PM John Howard announced on June 28 that his government was "taking control" of up to 80 remote Aboriginal communities in the Northern Territory, claiming this was a necessary response to the 320-page Little Children are Sacred report, which detailed high levels of sexual abuse of children on a range of NT Indigenous communities.
The report — commissioned by the NT Board of Inquiry into the Protection of Aboriginal Children from Sex Abuse — made many recommendations to the NT and federal governments on combating child abuse in these communities, few of which have made it into Howard's takeover plan.
The Howard government's takeover of NT Aboriginal communities has been met with opposition from many Indigenous groups.
At the heart of most of the criticism of Howard's intervention plan is the announcement made by Indigenous affairs minister Mal Brough that the permit system — under which non-residents must obtain permission from the holders of freehold native title to enter Indigenous communities — will be abolished.
Brough's argument for doing this is that such permits hinder the ability of police to enter Indigenous communities and thus to combat child abuse. However, the Little Children report pointed out that NT Aboriginal communities had used the permit system to restrict white perpetrators of child abuse from entering Aboriginal communities as well as to enforce many communities' self-imposed alcohol restrictions.
It is the abolition of the permit system — as well as Brough's cavalier mentioning of the government's intent to amend the NT Land Rights Act (1975) to legalise Canberra's takeover of Aboriginal townships— that has stirred resistance to the intervention plan.
Thousands of supporters of Indigenous rights rallied across Australia on July 14 in protest against the Howard-Brough plan, as well as continuing black deaths in police custody.
At the Sydney rally, National Indigenous Television chief executive Pat Turner, who is also a member of the Combined Aboriginal Organisation (CAO), said: "We will not say yes to removing the permit system and we will never agree to the removal of inalienable freehold title."
The CAO, which represents more than 40 NT Indigenous organisations, released an initial response on July 10 to the Howard-Brough intervention plan, arguing that effective solutions to the child abuse problem need to focus on fixing the lack of basic services in Indigenous communities, rather than stripping away land rights.
Part of the intervention plan involves quarantining up to 50% of parents' welfare payments or family tax benefits if their children do not regularly attend school. The CAO argues that schools on remote Aboriginal communities in the NT are under resourced and that this is a major reason why children choose not to attend them.
The Little Children report points out that 94% of Aboriginal communities in the NT have no preschool, 56% have no secondary school and 27% have a local primary school located more than 50 kilometres away.
Where schools have altered their curricula to relate to Aboriginal students' interests, their attendance rates have increased by up to 92%. But the main problem remains that there are too few teachers, often as result of a lack of housing.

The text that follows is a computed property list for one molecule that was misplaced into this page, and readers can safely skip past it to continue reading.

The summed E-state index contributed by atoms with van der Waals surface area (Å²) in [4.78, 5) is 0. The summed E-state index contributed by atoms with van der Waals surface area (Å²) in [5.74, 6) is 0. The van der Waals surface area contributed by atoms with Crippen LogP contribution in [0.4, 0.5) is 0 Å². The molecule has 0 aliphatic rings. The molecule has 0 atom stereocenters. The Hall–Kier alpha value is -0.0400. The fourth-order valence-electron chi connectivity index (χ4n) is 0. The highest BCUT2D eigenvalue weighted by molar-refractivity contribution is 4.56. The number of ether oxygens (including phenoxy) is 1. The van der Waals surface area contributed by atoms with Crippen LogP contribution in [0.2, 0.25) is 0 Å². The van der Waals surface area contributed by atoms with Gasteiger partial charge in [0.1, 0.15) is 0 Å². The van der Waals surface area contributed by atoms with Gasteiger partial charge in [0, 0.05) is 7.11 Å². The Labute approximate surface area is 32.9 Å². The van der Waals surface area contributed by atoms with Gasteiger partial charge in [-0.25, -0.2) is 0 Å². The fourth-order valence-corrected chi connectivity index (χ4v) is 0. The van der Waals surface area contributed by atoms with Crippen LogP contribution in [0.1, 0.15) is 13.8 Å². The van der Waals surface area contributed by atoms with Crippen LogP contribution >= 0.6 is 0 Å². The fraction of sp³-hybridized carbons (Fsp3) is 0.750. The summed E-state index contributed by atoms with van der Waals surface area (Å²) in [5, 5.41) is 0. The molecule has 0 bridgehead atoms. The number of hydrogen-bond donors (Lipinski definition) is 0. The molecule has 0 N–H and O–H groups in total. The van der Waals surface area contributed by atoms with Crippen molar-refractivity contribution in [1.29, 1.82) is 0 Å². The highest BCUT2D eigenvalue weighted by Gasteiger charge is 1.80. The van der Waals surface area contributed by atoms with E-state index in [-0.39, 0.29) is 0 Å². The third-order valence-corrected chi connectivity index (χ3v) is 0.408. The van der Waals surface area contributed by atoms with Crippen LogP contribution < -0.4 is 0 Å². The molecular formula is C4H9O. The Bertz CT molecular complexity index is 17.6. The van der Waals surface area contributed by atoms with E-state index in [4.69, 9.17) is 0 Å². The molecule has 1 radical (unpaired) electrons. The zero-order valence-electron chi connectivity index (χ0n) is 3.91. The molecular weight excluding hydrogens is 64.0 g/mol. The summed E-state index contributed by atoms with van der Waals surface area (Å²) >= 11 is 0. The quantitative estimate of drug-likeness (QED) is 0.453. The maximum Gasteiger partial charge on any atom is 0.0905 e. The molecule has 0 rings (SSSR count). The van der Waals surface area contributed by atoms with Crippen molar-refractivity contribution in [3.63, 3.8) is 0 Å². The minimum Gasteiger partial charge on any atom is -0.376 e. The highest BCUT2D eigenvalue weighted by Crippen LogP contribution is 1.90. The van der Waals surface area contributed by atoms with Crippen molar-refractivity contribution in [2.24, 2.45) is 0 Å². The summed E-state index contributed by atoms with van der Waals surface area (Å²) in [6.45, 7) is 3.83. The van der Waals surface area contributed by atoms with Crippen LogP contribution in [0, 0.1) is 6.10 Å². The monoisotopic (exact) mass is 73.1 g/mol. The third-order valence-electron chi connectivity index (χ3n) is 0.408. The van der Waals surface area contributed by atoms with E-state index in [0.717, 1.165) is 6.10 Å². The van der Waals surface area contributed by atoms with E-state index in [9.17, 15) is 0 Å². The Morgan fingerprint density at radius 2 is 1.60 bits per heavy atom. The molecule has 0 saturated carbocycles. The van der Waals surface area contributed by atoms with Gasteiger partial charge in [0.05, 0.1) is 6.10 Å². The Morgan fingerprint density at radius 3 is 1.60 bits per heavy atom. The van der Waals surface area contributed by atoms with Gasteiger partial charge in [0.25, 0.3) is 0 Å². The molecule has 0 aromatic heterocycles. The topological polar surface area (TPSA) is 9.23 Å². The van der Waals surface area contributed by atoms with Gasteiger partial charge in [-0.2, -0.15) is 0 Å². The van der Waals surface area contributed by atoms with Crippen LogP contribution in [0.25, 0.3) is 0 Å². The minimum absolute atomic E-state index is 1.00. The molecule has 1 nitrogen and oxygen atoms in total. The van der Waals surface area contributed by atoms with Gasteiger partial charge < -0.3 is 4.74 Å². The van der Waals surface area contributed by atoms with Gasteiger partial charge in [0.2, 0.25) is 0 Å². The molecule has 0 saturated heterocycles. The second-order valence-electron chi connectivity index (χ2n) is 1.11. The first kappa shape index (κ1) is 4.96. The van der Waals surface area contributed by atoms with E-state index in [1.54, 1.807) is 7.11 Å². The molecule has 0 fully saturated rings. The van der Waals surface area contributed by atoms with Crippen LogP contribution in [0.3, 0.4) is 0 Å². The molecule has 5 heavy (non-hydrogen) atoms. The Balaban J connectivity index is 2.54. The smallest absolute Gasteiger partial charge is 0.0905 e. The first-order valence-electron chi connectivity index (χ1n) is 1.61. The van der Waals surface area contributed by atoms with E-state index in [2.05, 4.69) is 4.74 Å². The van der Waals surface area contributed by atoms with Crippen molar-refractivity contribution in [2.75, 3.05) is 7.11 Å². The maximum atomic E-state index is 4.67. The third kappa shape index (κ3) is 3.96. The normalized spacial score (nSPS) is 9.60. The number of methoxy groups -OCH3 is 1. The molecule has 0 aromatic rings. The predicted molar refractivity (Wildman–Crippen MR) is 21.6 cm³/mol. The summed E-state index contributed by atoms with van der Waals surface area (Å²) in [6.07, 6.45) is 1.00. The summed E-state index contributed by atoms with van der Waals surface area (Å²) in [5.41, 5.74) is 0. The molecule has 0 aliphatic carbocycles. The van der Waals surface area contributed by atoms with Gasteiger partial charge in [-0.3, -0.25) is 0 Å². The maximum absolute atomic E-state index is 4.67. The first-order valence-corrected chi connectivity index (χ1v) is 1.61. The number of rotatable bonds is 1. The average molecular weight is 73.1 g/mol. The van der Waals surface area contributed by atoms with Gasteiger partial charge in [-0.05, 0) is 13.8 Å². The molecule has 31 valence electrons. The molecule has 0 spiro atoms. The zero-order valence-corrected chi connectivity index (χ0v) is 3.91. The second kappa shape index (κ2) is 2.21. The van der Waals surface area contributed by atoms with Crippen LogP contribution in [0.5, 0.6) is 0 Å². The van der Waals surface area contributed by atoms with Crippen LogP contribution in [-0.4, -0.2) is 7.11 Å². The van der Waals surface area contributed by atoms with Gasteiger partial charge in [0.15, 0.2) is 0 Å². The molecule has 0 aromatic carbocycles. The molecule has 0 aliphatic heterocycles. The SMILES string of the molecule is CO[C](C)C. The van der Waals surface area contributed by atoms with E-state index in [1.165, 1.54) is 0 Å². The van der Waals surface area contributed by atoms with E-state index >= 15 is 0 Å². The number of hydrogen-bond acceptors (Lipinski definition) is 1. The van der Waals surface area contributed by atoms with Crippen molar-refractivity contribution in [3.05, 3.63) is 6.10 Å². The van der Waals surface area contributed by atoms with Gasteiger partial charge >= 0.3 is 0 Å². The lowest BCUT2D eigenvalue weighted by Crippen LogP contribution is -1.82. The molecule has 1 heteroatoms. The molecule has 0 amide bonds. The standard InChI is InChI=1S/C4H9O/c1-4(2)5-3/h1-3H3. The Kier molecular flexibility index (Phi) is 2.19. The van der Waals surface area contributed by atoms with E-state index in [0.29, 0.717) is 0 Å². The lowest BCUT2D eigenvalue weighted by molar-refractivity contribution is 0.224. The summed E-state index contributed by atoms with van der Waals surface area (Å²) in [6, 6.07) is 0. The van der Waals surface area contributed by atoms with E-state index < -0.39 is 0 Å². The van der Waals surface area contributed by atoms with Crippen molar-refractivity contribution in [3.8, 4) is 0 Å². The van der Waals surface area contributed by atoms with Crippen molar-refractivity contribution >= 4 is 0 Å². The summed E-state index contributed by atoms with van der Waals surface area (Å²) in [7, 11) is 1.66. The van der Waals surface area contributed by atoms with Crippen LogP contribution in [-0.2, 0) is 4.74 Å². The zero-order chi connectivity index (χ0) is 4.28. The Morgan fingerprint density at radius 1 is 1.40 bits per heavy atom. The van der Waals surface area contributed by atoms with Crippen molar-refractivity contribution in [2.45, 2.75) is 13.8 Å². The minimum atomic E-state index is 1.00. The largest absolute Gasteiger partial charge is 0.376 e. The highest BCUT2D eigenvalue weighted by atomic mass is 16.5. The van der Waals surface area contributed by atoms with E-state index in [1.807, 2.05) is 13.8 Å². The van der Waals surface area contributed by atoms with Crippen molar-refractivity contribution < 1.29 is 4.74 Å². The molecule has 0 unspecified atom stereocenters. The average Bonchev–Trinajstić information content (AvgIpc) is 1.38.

The intervention plan includes health check-ups for all Aboriginal children. These were originally announced as being compulsory, but this was dropped after it was found not to be legal.
The CAO points out that there are no long-term provisions in the intervention plan to improve Indigenous health services. The Little Children report notes that 99% of NT Aboriginal communities have no substance abuse service and 99% have no dental service. Only 54% have government-funded primary care services and 47% have an Aboriginal primary health care service centre located more than 50km away.
Without substance abuse facilities to help alcoholics break their addition, the Howard government's proposed widespread ban is doomed to failure.
The Little Children report identified housing as a key area for concern, stating: "The main problem with housing in Aboriginal communities in the Northern Territory, and its main contribution to child sexual abuse, is overcrowding. It is common for 20-30 people to live in a single building, without a capacity to stop perpetrators from gaining access to different parts of the house. There is an estimated shortfall of at least 4000 homes, which the Northern Territory government conservatively estimates would cost $1.4 billion to provide.
"The construction of these homes could provide jobs for many community members, if they are trained in advance. This would also help resolve shortages of skilled construction workers in rural and remote areas."
The report stressed the need for Aboriginal communities to be able to take control of their own affairs in order to counter abuse and poverty, but the Howard intervention plan does the exact opposite by placing all control in the hands of bureaucrats from the federal Aboriginal affairs ministry.
"We believe that this government is using child sexual abuse as the Trojan horse to resume total control of our lands", Turner told a June 25 media conference.